On Saturday, February 28th, Steve Aoki and the Neon Future Experience made its way to Aragon Ballroom to a sold out crowd. The tickets, priced near $50, didn\’t stop Aoki and his following of fans. The Aragon was packed on a night that saw John Dahlback, Mike Mago, Dr. Fresch, The Floozies, and more all playing in Chicago.
It was a great night of music in the city, and the Aoki experience definitely lived up to its high expectations. Openers Dirtyphonics and Caked Up warmed up the crowd, but the massive line outside prevented most fans from seeing either of these two acts. The final headliner, Headhunterz, took the stage around 10:45. Known as one of the most popular hardstyle DJs, Headhunterz (Willem Rebergen), instead wisely played to the mainstream crowd, playing various party tunes like \”NRG (Skrillex, Milo & Otis, and Kill the Noise Remix)\” and Martin Garrix\’s \”Virus.\” The set built up nicely into a ending full of hardstyle and Headhunterz tracks like his \”Mosh Pit\” remix and his collab with W&W, along with some new songs. Even though I was ready to hear hardstyle for a full hour, Headhunterz played a solid opening set.
After 15 minutes of awkwardness and nearly full lighting in the Aragon, Steve Aoki took the stage around midnight. The wait before his set made sense as soon as it started; the production around this show was truly impressive. With a high, epic view of the crowd, similar to what Flosstradamus had at their show in December, Aoki played until 1:30 with amazing visuals, LEDs, and dancers. There were two columns of lights which revealed themselves about 15 minutes into the show as \”Aokibots,\” which looked nearly identical to Optimus Prime and were pretty awesome.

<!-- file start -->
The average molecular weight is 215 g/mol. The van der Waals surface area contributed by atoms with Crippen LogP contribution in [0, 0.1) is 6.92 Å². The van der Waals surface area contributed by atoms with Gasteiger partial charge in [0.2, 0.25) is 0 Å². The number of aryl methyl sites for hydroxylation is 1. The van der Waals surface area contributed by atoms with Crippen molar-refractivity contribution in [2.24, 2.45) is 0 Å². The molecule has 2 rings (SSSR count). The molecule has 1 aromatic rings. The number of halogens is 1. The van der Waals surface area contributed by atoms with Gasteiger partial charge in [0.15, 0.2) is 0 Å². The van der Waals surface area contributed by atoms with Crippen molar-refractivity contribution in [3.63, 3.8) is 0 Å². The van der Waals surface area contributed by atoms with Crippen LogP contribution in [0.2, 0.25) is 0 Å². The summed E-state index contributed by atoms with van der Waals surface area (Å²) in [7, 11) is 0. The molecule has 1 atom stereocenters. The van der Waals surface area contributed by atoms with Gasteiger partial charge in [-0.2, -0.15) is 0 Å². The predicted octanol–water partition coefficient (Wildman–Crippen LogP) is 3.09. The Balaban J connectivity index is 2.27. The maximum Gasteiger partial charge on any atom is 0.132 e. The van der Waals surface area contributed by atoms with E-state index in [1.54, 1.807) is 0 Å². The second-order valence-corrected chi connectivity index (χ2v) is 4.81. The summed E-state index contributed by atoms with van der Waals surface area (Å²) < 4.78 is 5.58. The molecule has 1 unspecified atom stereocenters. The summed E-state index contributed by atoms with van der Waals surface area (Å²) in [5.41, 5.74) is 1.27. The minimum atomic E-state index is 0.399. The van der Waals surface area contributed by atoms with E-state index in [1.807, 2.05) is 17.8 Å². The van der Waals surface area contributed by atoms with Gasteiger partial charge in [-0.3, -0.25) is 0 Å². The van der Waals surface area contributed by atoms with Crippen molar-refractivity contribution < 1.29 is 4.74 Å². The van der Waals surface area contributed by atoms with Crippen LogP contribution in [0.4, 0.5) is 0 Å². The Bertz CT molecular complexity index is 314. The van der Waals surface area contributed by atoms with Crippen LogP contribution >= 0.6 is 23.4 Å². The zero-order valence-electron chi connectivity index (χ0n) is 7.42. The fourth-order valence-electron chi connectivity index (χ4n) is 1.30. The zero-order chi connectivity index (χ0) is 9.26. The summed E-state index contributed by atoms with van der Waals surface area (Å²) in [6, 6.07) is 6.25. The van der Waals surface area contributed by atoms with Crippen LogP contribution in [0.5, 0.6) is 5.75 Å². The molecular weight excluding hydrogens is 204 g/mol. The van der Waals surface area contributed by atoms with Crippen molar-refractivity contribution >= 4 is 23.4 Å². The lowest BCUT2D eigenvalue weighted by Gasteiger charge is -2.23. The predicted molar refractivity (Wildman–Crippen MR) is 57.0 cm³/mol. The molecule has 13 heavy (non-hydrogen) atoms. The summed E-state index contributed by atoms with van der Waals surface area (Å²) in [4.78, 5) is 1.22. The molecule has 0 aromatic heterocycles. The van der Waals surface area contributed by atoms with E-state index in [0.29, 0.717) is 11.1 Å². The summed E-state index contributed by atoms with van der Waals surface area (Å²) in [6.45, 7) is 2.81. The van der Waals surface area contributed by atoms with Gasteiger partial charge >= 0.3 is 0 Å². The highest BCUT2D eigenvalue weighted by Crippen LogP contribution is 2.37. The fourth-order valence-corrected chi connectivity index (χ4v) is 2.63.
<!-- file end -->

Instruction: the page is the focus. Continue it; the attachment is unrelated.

The show was not without its signature Aoki shenangians such as cake, confetti, champagne, and rafts. There was a time where there were four rafts floating around the crowd, some getting all the way near the sound booth in the back. However, unlike past shows such as his performance in 2012 at Congress, Aoki didn\’t get on any of these rafts himself. Probably for the best; I think he\’s realized that doing such a thing is not worth the potential injuries and risks that come with the crowd.
The set itself was great. The party never stopped at the Aragon. Aoki played plenty of songs from his new album, Neon Future, along with other tunes and high-energy edits and remixes. He played nearly everything a fan of his would want to hear, including the iconic \”Pursuit of Happiness\” near the end. He also brought out vocalist Moxie Raia to perform their new song \”I Love it When You Cry.\”
Steve Aoki is one of most polarizing figures in the electronic scene, and it\’s obvious why. His shows revolve around fun and party antics rather than real DJing and music selection like a normal performance. However, anyone with knowledge of Aoki and his style would never claim he\’s a good DJ, or even on the level of most other mainstream acts.
First and foremost, Steve Aoki is a producer. His tracks from 2015\’s \”Rage the Night Away\” with Waka Flocka to 2009\’s \”I\’m In The House\” with zuper blahq [will.i.am] and everything in between have never failed to get crowds around the world jumping up and down and have made him (and EDM) a global phenomenon.
Second, Steve Aoki is an entertainer and a businessman. The son of the Japanese immigrant who founded Benihana, he started Dim Mak Records nearly 20 years ago in 1996. As the result of hard work and dedication, he has turned it into one of the biggest global labels in the EDM craze. He\’s been able to do this because he\’s an expert on putting on a show and showing people a good time. Sure, he probably could stare into his equipment and play a set of impressively mixed electro but that\’s just not his style.
Third, Steve Aoki is a DJ. He does everything else so well that he barely needs to try at this part. And if you can\’t appreciate that, your loss. As for the rest of us, we\’ll keep raging the night away.
Photo Credit: Ryan Pergola